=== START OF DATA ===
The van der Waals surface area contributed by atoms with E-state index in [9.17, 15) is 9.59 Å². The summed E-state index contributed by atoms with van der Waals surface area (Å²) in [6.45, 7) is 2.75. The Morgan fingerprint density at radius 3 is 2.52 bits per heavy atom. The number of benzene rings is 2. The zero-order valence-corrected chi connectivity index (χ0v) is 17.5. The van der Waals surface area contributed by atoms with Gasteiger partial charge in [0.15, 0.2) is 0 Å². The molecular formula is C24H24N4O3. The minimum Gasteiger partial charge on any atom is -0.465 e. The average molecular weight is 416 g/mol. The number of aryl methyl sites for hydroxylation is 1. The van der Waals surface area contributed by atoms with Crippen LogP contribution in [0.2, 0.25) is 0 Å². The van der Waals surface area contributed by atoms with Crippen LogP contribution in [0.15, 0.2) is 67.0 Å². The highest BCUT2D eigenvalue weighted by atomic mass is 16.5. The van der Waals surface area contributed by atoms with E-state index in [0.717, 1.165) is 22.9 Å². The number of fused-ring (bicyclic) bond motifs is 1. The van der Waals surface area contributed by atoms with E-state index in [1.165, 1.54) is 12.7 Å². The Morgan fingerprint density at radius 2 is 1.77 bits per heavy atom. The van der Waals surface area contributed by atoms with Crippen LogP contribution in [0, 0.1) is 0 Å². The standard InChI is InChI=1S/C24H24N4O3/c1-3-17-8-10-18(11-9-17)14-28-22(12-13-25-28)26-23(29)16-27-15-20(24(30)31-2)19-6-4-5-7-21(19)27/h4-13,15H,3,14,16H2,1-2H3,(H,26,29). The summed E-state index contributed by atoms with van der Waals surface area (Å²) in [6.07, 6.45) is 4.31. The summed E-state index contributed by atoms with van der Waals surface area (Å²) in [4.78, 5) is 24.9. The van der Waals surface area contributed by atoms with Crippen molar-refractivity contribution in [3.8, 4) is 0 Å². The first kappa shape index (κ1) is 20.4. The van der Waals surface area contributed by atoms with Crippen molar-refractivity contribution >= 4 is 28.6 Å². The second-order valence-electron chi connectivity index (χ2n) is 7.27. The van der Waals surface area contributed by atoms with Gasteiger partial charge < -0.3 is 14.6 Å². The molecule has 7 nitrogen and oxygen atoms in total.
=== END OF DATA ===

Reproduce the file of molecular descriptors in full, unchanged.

The van der Waals surface area contributed by atoms with E-state index in [9.17, 15) is 9.59 Å². The summed E-state index contributed by atoms with van der Waals surface area (Å²) in [6.45, 7) is 2.75. The Morgan fingerprint density at radius 3 is 2.52 bits per heavy atom. The number of benzene rings is 2. The zero-order valence-corrected chi connectivity index (χ0v) is 17.5. The van der Waals surface area contributed by atoms with Gasteiger partial charge in [0.15, 0.2) is 0 Å². The molecular formula is C24H24N4O3. The minimum Gasteiger partial charge on any atom is -0.465 e. The average molecular weight is 416 g/mol. The number of aryl methyl sites for hydroxylation is 1. The van der Waals surface area contributed by atoms with Crippen LogP contribution in [0.2, 0.25) is 0 Å². The van der Waals surface area contributed by atoms with Crippen LogP contribution in [0.15, 0.2) is 67.0 Å². The highest BCUT2D eigenvalue weighted by atomic mass is 16.5. The van der Waals surface area contributed by atoms with E-state index in [0.717, 1.165) is 22.9 Å². The number of fused-ring (bicyclic) bond motifs is 1. The van der Waals surface area contributed by atoms with E-state index in [1.165, 1.54) is 12.7 Å². The Morgan fingerprint density at radius 2 is 1.77 bits per heavy atom. The van der Waals surface area contributed by atoms with Crippen LogP contribution in [0, 0.1) is 0 Å². The standard InChI is InChI=1S/C24H24N4O3/c1-3-17-8-10-18(11-9-17)14-28-22(12-13-25-28)26-23(29)16-27-15-20(24(30)31-2)19-6-4-5-7-21(19)27/h4-13,15H,3,14,16H2,1-2H3,(H,26,29). The summed E-state index contributed by atoms with van der Waals surface area (Å²) in [6.07, 6.45) is 4.31. The summed E-state index contributed by atoms with van der Waals surface area (Å²) in [4.78, 5) is 24.9. The van der Waals surface area contributed by atoms with Crippen molar-refractivity contribution in [3.8, 4) is 0 Å². The first kappa shape index (κ1) is 20.4. The van der Waals surface area contributed by atoms with Crippen molar-refractivity contribution >= 4 is 28.6 Å². The second-order valence-electron chi connectivity index (χ2n) is 7.27. The van der Waals surface area contributed by atoms with Gasteiger partial charge < -0.3 is 14.6 Å². The molecule has 7 nitrogen and oxygen atoms in total.